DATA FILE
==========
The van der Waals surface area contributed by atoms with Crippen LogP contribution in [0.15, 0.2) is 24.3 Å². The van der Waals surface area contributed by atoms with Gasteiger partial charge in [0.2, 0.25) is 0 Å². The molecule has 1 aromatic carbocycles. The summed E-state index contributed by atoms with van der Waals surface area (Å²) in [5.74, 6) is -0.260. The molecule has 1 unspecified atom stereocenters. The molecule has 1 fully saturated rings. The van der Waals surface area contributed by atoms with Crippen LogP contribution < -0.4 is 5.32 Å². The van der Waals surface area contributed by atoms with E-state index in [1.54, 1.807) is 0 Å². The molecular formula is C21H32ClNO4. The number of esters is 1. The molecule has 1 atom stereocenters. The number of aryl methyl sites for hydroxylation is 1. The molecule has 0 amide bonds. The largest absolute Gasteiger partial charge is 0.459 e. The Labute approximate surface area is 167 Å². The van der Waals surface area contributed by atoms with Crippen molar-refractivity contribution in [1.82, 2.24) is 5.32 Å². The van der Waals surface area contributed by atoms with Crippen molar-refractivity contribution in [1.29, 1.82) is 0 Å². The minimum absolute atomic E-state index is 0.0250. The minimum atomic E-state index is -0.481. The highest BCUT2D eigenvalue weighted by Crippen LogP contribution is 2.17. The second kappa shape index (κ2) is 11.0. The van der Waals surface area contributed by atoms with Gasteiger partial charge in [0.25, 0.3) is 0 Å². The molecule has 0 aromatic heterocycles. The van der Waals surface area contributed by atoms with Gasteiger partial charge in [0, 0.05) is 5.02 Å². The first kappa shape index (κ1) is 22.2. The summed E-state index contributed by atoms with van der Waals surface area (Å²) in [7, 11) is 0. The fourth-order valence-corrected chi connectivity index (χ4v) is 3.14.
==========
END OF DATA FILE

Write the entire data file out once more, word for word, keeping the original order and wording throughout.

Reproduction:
The van der Waals surface area contributed by atoms with Crippen LogP contribution in [0.15, 0.2) is 24.3 Å². The van der Waals surface area contributed by atoms with Gasteiger partial charge in [0.2, 0.25) is 0 Å². The molecule has 1 aromatic carbocycles. The summed E-state index contributed by atoms with van der Waals surface area (Å²) in [5.74, 6) is -0.260. The molecule has 1 unspecified atom stereocenters. The molecule has 1 fully saturated rings. The van der Waals surface area contributed by atoms with Crippen LogP contribution < -0.4 is 5.32 Å². The van der Waals surface area contributed by atoms with E-state index in [1.54, 1.807) is 0 Å². The molecular formula is C21H32ClNO4. The number of esters is 1. The molecule has 1 atom stereocenters. The number of aryl methyl sites for hydroxylation is 1. The molecule has 0 amide bonds. The largest absolute Gasteiger partial charge is 0.459 e. The Labute approximate surface area is 167 Å². The van der Waals surface area contributed by atoms with Crippen molar-refractivity contribution in [1.82, 2.24) is 5.32 Å². The van der Waals surface area contributed by atoms with Crippen molar-refractivity contribution in [1.29, 1.82) is 0 Å². The minimum absolute atomic E-state index is 0.0250. The minimum atomic E-state index is -0.481. The highest BCUT2D eigenvalue weighted by Crippen LogP contribution is 2.17. The second kappa shape index (κ2) is 11.0. The van der Waals surface area contributed by atoms with Gasteiger partial charge in [0.25, 0.3) is 0 Å². The molecule has 0 aromatic heterocycles. The van der Waals surface area contributed by atoms with Gasteiger partial charge in [0, 0.05) is 5.02 Å². The first kappa shape index (κ1) is 22.2. The summed E-state index contributed by atoms with van der Waals surface area (Å²) in [7, 11) is 0. The fourth-order valence-corrected chi connectivity index (χ4v) is 3.14.